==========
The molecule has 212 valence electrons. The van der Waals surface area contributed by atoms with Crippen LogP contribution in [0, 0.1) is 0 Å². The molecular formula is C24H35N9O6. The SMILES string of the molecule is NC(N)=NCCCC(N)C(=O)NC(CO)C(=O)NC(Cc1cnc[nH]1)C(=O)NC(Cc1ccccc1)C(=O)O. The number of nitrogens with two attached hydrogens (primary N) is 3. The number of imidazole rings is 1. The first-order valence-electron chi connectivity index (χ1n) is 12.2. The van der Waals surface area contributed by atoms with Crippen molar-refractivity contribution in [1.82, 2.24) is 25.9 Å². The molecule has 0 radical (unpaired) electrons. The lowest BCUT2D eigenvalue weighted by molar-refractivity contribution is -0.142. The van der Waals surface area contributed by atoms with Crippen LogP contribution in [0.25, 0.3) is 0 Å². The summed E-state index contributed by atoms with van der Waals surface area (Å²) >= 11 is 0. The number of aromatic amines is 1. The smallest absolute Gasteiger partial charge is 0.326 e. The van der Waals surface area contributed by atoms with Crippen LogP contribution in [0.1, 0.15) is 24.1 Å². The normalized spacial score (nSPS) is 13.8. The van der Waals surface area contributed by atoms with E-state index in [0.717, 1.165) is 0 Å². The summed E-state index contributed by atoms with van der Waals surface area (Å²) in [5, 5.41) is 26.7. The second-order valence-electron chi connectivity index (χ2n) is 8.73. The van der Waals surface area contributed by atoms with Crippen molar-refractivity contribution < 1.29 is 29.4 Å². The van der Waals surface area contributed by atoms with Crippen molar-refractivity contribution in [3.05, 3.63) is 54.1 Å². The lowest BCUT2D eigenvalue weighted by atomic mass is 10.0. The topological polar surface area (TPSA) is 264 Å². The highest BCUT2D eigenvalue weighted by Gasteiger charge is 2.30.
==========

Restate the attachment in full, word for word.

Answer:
The molecule has 212 valence electrons. The van der Waals surface area contributed by atoms with Crippen LogP contribution in [0, 0.1) is 0 Å². The molecular formula is C24H35N9O6. The SMILES string of the molecule is NC(N)=NCCCC(N)C(=O)NC(CO)C(=O)NC(Cc1cnc[nH]1)C(=O)NC(Cc1ccccc1)C(=O)O. The number of nitrogens with two attached hydrogens (primary N) is 3. The number of imidazole rings is 1. The first-order valence-electron chi connectivity index (χ1n) is 12.2. The van der Waals surface area contributed by atoms with Crippen molar-refractivity contribution in [1.82, 2.24) is 25.9 Å². The molecule has 0 radical (unpaired) electrons. The lowest BCUT2D eigenvalue weighted by molar-refractivity contribution is -0.142. The van der Waals surface area contributed by atoms with Crippen LogP contribution in [0.25, 0.3) is 0 Å². The summed E-state index contributed by atoms with van der Waals surface area (Å²) >= 11 is 0. The number of aromatic amines is 1. The smallest absolute Gasteiger partial charge is 0.326 e. The van der Waals surface area contributed by atoms with Crippen LogP contribution in [0.1, 0.15) is 24.1 Å². The normalized spacial score (nSPS) is 13.8. The van der Waals surface area contributed by atoms with E-state index in [0.717, 1.165) is 0 Å². The summed E-state index contributed by atoms with van der Waals surface area (Å²) in [5, 5.41) is 26.7. The second-order valence-electron chi connectivity index (χ2n) is 8.73. The van der Waals surface area contributed by atoms with Crippen molar-refractivity contribution < 1.29 is 29.4 Å². The van der Waals surface area contributed by atoms with Crippen molar-refractivity contribution in [3.05, 3.63) is 54.1 Å². The lowest BCUT2D eigenvalue weighted by atomic mass is 10.0. The topological polar surface area (TPSA) is 264 Å². The highest BCUT2D eigenvalue weighted by Gasteiger charge is 2.30.